Red Hat has updated a number of its products for running private clouds, better preparing them for the complex ways of the enterprise.
”The journey to the open private cloud has got multiple stages. We’ve got offerings to help you along every single step of the way and today we’ve refreshed all these offerings so you can take these capabilities into your environment and get to an open private cloud sooner rather than later,” said Radesh Balakrishnan, Red Hat’s general manager for virtualization business, in a Wednesday webcast detailing how the new products could be used in enterprises.
The company Wednesday released Red Hat Enterprise Linux OpenStack Platform 4.0, Red Hat Cloud Infrastructure 4.0 and Red Hat Enterprise Virtualization (RHEV) 3.3.
Red Hat Enterprise Linux OpenStack Platform is Red Hat’s commercially supported edition of the OpenStack cloud hosting software. The new version is based off of the Havana version of OpenStack, released in October. The package is built on the Red Hat Enterprise Linux (RHEL) 6.5 Linux distribution, and includes RHEV for managing virtual machines running on the KVM (Kernel-based Virtual Machine) hypervisor.
Much has been done in this release to aid the administrator in provisioning and managing the workloads that run on OpenStack.
Foreman, a new lifecycle management tool, allows the administrator to provision physical and virtual infrastructure resources from the same console.
A new OpenStack orchestration engine called Heat also provides some provisioning capabilities, and is able to work with a broad range of entities, including compute nodes, virtual machines, disk volumes, and security groups.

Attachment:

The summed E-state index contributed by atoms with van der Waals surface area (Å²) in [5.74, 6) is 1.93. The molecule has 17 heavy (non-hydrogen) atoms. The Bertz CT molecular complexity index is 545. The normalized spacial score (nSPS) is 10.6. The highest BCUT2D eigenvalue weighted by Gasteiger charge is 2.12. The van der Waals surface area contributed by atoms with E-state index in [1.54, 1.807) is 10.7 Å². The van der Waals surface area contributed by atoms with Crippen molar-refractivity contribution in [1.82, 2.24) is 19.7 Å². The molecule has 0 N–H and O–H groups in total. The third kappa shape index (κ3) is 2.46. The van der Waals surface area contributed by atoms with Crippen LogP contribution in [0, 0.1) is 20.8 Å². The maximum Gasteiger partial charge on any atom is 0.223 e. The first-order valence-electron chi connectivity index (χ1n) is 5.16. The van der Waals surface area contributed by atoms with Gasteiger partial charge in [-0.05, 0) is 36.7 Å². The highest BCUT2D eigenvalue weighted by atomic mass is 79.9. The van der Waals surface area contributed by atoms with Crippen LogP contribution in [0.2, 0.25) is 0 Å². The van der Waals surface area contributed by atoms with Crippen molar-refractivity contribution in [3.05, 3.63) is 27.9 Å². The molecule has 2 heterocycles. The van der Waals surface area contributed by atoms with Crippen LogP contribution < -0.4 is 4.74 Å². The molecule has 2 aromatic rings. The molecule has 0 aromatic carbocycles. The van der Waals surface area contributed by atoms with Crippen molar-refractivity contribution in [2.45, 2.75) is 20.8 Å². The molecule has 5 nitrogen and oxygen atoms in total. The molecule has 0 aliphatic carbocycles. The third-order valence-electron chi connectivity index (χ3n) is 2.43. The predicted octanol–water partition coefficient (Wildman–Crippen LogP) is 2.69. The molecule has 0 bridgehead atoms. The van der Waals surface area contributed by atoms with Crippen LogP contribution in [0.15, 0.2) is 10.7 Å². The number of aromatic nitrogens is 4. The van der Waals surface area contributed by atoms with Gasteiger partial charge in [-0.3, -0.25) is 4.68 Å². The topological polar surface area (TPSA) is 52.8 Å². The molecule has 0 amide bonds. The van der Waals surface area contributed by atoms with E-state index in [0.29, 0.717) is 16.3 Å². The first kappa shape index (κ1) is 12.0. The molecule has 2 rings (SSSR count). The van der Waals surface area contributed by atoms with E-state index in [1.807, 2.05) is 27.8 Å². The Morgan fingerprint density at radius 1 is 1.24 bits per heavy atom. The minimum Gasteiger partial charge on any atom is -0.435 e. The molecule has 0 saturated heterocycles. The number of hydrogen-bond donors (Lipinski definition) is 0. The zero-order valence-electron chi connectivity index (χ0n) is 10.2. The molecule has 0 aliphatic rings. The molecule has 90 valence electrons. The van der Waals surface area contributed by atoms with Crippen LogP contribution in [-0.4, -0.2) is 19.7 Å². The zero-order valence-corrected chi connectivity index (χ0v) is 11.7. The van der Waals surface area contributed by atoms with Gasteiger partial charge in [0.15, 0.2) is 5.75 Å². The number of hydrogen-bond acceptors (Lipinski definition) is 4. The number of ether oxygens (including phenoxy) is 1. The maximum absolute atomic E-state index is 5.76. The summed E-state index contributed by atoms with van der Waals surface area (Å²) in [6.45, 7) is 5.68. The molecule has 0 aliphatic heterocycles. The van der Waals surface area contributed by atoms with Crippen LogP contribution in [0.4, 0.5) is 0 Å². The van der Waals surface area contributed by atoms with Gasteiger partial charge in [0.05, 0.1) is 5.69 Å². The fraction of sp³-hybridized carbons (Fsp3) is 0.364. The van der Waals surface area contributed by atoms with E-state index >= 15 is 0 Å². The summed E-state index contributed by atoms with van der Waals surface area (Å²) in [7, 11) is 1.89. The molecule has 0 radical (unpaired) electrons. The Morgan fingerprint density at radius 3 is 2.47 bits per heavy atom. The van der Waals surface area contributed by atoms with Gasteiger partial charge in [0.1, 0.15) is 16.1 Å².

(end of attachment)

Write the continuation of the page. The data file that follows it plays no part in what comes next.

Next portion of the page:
Red Hat’s release will be the first to include full support for OpenStack’s network management component, called Neutron (previously named Quantum), allowing the administrator to manage virtual ethernet ports and other networking resources. The new OpenStack telemetry component, Ceilometer, monitors how much usage various OpenStack components are getting and who is using those components, which can be handy for billing purposes.
Red Hat also updated its package for running an infrastructure-as-a-service (IaaS) using OpenStack, called Red Hat Cloud Infrastructure. The software provides “a unified management of both traditional data center virtualization and elastic cloud” services, Balakrishnan said. Version 4 includes Red Hat CloudForms, a management tool that can oversee multiple hypervisor environments.
RHEV has also been updated. The newly released version 3.3 of RHEV features a new API (application programming interface) for backing up and restoring virtual machines. Already, Symantec, NetApp and Hewlett-Packard all have used the API to support for RHEV within their own backup products.
RHEV 3.3 also offers a self-hosted engine, eliminating the need to run RHEV on a separate server. “You don’t have to dedicate hardware just to run the management nodes. The management console can also run as a virtual machine,” Balakrishnan said.